MuTek (http://www.mutek.com/), one of our employers, makes a tool called "BugTrapper," which is what we call an "automatic tracer." It is a greatly enhanced version of logging. BugTrapper automatically traces your program without any modifications to your code, and shows you the execution path and context switches that led to a crash. In Figure 4, you can see that the crash is caused by accessing the pointer pID from the MasterThread (Thread 281, in this case). The area to which it points was deallocated before, when InputThread (280) exited. One use of an automatic tracing tool is to let users run it as a black box, waiting patiently for a bug to occur. Later, they can then send you the logging info via e-mail, and you can look to see how the bug occurs. BugTrapper uses a circular buffer of a size you determine to store the logging information, so the program will not chew up all available hard disk.

Conclusion

Multithreading can be a very effective way to reduce the total complexity of a program, while at the same time increasing the functionality and quality from a user's perspective. This applies to the whole range of applications from business software to games.

There is no way to guarantee that you have found every bug in most serious programs, and multithreaded programs are typically an order or two in magnitude further away from that goal. Using good techniques and being careful with your design will go a long way to prevent them from occurring. Traditional debugging techniques can be helpful for finding many of the bugs, and new multithreading tools such as multithreaded debuggers and dynamic logging are making it even easier.

DDJ

Listing One

// Master Thread created earlier in the program
UINT MasterThreadProc(LPVOID pParam)
{
CString     cs_Out;
CThreadzDlg &MainDlg = *(CThreadzDlg *)pParam;

for (;;) {
/* Loop continuously checking to see if there is data in the input
   buffer */
  if (MainDlg.m_iInput1Bufferlen > 0) {
   /* Critical region here, while we use the buffer and the buffer length
      indicator Input1Thread could still be making changes to it, accordingly 
      we will get an inconsistent buffer and/or buffer length indicator */
  MainDlg.InTextBox().GetWindowText(cs_Out);
  cs_Out = cs_Out + CString(MainDlg.m_cInput1PseudoBuffer) + "\r\n";
  MainDlg.InTextBox().SetWindowText(cs_Out);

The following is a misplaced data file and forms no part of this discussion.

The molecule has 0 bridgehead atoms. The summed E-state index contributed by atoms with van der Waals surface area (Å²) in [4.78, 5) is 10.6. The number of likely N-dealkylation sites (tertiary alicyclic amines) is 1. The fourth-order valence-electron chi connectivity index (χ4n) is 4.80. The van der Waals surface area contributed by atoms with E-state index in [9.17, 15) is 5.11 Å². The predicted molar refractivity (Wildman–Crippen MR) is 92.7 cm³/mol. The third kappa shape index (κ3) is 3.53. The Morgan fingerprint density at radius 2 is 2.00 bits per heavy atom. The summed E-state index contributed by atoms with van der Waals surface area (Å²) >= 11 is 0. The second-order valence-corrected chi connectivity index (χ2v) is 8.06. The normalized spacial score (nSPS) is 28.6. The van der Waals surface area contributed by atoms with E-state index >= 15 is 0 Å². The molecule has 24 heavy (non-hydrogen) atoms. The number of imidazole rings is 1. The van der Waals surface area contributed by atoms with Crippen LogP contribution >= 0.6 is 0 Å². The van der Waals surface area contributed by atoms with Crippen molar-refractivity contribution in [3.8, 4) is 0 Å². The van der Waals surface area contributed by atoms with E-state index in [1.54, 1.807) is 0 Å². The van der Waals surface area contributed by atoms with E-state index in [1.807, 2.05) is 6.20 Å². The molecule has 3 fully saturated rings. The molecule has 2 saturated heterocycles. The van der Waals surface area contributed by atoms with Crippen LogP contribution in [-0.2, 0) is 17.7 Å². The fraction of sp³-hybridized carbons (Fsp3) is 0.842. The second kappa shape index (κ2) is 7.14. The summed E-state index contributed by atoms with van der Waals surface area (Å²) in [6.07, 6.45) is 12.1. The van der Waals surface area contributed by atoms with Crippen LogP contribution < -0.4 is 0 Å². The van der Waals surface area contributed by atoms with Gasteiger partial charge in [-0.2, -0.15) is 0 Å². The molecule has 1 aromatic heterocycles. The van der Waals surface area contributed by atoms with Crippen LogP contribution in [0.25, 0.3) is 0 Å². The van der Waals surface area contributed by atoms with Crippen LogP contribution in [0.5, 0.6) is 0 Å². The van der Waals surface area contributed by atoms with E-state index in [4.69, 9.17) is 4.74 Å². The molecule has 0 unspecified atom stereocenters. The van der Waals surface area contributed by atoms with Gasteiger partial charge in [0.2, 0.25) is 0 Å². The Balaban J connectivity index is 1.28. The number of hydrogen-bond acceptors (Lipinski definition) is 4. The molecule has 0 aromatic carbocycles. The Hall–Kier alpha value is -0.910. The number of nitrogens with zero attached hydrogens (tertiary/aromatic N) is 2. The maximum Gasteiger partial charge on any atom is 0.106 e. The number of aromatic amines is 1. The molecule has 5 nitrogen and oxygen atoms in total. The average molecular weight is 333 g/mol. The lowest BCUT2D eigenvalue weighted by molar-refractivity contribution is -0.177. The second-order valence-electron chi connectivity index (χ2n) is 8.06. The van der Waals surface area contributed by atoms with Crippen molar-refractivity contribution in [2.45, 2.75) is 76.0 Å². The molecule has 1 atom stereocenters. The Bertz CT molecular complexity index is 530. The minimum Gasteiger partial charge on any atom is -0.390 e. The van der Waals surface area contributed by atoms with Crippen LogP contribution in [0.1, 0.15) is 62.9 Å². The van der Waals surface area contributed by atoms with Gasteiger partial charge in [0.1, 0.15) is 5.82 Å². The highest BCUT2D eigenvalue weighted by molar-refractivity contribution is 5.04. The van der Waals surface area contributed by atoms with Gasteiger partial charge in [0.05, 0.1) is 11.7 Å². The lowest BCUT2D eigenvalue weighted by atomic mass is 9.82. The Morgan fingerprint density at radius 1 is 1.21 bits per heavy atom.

MainDlg.m_iInput1Bufferlen = 0;
  // end of critical region
  }
 }
  return 0;
}
// This is a simulated keyboard monitoring thread
UINT Input1ThreadProc(LPVOID pParam)
{
  char  cKbdBuffer[MAX_PATH];
  CThreadzDlg   &MainDlg = *(CThreadzDlg *)pParam;
  // Assign arbitrary string to simulated keyboard
  strcpy(cKbdBuffer, "Hello World!!!");
  for (;;) {
  /* Fill up the pseudo-buffer at random interval but wait for buffer
     length variable to be zeroed by master thread */
  if ((rand()/(float)RAND_MAX * 100.0) < 70.0 &&
      MainDlg.m_iInput1Bufferlen == 0) {
/* MainDlg.m_iInput1Bufferlen should have been zeroed out by master
   thread Copy characters one at a time to simulate keystrokes */
   for (; MainDlg.m_iInput1Bufferlen <= strlen(cKbdBuffer);
          MainDlg.m_iInput1Bufferlen++) {
/* While we copy characters buffer length indicator is greater than 0
   MAsterThread will start using the buffer and reset the buffer
   length indicator to 0 again creating an inconsistent buffer and/or
   buffer length indicator. */
   MainDlg.m_cInput1PseudoBuffer[MainDlg.m_iInput1Bufferlen]
     = cKbdBuffer[MainDlg.m_iInput1Bufferlen];
   Sleep(200);
  }
 }
 Sleep(2000);
}
return 0;
}

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Listing Two

// This is a simulated comm port/socket monitoring thread
UINT Input2ThreadProc(LPVOID pParam)
{
 UINT uiX;
 ...
/* This should actually cause a GPF the helper thread will access
    uiX after this function has terminated */
   m_pHelperThread = AfxBeginThread(HelperThreadProc, &uiX,
                     THREAD_PRIORITY_NORMAL, 0, 0, NULL);
   break;
 ...
return 0;
}
UINT HelperThreadProc(LPVOID pParam)
{
    //  uiX no longer exists
    // access violation/GPF here
     *((UINT *)pParam) = (UINT)5;
     return 0;
}